On Thursday, April 2nd, NOAA/PMEL Director Chris Sabine will discuss NOAA’s role in detecting ocean acidification and measuring community vulnerability to understand risk during Sound Conversations at the Seattle Aquarium. The Seattle Aquarium hosted the 3rd phase of the Wendy Schmidt Ocean Health XPRIZE aimed at developing affordable and accurate pH sensors. As a leader in ocean acidification research and detection, NOAA/PMEL scientists are providing validation measurements for the XPRIZE contest. By developing breakthrough ocean pH sensors, researchers, fisheries and resource managers, and environmental groups throughout the world will be able to measure ocean acidification in more places and with better resolution to increase the understanding of the risk ocean acidification poses to shellfish, coral reefs, and fisheries. This event is aimed at bringing the ocean acidification community together to learn about new innovative approaches to addressing ocean acidification from leaders in research, policy, and public engagement.
PMEL in the News
It’s being called “the blob”: a huge mass of warm water sitting on top of the usually cool Pacific along the coast from Oregon to Alaska, and while it’s encouraging sub-tropical fish to range further north, it’s hurting the animals that usually depend on the colder water.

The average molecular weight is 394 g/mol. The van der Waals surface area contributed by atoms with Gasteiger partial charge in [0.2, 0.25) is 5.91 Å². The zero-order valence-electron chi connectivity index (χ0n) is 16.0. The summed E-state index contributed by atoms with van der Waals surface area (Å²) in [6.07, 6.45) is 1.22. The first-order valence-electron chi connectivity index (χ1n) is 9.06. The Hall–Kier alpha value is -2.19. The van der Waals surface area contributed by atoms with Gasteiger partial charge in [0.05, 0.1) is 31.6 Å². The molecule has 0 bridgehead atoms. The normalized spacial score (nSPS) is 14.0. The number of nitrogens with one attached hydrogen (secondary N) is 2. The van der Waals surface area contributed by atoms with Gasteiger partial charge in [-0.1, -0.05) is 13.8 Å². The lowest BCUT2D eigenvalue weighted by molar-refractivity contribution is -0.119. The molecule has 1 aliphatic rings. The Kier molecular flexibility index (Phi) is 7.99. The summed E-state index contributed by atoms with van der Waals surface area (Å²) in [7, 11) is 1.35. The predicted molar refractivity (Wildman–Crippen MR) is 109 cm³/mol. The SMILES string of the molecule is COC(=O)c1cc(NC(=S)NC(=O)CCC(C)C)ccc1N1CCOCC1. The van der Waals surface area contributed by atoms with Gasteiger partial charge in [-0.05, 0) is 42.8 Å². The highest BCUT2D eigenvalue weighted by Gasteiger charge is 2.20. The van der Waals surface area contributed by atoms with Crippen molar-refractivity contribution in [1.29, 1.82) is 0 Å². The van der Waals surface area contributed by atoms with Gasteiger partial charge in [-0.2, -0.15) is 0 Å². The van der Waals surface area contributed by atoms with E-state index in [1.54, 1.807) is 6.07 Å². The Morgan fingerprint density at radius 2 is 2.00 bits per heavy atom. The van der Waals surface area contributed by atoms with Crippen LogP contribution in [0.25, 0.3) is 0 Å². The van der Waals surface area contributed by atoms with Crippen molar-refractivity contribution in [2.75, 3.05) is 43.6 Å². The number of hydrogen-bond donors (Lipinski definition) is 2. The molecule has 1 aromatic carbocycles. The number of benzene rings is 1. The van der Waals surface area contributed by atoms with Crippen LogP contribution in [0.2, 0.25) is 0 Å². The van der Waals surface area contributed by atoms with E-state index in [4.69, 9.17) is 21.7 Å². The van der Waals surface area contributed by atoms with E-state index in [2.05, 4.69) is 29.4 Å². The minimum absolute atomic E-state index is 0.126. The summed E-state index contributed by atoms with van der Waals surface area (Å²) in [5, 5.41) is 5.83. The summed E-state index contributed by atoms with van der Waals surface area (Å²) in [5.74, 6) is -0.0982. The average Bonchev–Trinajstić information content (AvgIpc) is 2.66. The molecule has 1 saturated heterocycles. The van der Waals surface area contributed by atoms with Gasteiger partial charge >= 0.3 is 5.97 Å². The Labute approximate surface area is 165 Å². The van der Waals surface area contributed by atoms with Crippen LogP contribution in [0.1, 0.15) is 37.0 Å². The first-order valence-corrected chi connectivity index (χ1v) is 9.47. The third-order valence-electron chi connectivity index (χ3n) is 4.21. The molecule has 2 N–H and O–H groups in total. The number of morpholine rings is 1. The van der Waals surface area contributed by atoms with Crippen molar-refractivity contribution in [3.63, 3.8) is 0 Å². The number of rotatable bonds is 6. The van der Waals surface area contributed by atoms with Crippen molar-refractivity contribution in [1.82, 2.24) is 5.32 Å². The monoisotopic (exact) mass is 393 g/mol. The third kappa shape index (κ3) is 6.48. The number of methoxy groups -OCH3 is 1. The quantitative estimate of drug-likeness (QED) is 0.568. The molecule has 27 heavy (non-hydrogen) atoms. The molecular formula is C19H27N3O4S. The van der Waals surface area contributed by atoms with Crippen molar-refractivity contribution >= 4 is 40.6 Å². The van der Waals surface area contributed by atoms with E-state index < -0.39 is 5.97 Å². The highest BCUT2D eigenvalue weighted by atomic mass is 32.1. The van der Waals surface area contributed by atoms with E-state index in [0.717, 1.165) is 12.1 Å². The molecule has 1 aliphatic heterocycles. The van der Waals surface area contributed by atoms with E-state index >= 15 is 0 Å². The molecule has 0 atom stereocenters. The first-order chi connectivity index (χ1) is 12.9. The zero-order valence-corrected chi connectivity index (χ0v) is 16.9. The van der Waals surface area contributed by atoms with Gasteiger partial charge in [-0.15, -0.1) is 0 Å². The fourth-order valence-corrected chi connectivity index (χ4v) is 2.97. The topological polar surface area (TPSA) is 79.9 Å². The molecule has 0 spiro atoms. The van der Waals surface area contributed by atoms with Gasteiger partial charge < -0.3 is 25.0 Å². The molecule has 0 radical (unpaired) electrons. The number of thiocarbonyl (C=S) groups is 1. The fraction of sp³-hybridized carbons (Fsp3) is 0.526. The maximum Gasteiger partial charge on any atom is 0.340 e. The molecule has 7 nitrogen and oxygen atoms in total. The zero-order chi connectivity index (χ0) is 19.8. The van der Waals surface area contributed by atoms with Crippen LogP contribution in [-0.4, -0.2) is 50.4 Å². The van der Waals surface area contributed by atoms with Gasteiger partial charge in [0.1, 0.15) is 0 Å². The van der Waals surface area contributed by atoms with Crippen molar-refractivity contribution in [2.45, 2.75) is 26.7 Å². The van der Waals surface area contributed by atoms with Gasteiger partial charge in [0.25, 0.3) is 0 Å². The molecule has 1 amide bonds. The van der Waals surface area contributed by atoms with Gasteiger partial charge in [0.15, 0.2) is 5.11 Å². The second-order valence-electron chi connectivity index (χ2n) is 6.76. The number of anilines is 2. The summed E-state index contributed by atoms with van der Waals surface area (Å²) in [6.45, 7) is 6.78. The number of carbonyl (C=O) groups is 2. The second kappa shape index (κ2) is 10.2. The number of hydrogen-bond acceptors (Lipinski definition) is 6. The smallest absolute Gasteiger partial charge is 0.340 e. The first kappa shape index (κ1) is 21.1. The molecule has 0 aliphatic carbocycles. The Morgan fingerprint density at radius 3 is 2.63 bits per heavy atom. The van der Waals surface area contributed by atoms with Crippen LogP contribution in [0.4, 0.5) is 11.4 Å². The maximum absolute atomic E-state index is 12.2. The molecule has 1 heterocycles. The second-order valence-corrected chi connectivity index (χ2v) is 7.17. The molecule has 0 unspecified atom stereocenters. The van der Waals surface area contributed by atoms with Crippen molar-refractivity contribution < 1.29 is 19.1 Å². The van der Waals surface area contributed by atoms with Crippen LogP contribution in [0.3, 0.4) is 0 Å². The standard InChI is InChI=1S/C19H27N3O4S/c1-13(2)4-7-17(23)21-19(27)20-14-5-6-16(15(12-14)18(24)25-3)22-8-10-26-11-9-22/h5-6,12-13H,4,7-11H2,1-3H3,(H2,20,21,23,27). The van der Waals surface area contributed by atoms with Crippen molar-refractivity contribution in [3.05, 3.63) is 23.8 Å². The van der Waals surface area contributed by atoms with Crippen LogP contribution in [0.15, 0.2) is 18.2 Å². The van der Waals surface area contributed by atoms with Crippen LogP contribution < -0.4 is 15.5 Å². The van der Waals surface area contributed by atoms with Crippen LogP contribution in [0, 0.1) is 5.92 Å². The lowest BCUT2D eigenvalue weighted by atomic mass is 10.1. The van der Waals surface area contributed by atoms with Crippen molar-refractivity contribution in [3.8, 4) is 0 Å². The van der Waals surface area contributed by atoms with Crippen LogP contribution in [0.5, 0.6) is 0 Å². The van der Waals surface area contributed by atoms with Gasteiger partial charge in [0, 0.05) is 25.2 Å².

Sunday marks the one-year anniversary of the Oso landslide, a devastating event that, along with the historic Carlton Complex wildfires and disasters such as the Tohoku earthquake and tsunami, continues to shape the conversation about what it means to be resilient.
The ocean plays an important role in global climate through the transport and storage of carbon, yet it is unclear how ocean warming and acidification will influence ocean carbon cycling on societally relevant timescales. This uncertainty is largely due to the challenges in developing autonomous marine sensors with the accuracy and endurance needed for long-term observational efforts that can resolve environmental variability. In addition, two carbonate system parameters must be measured... more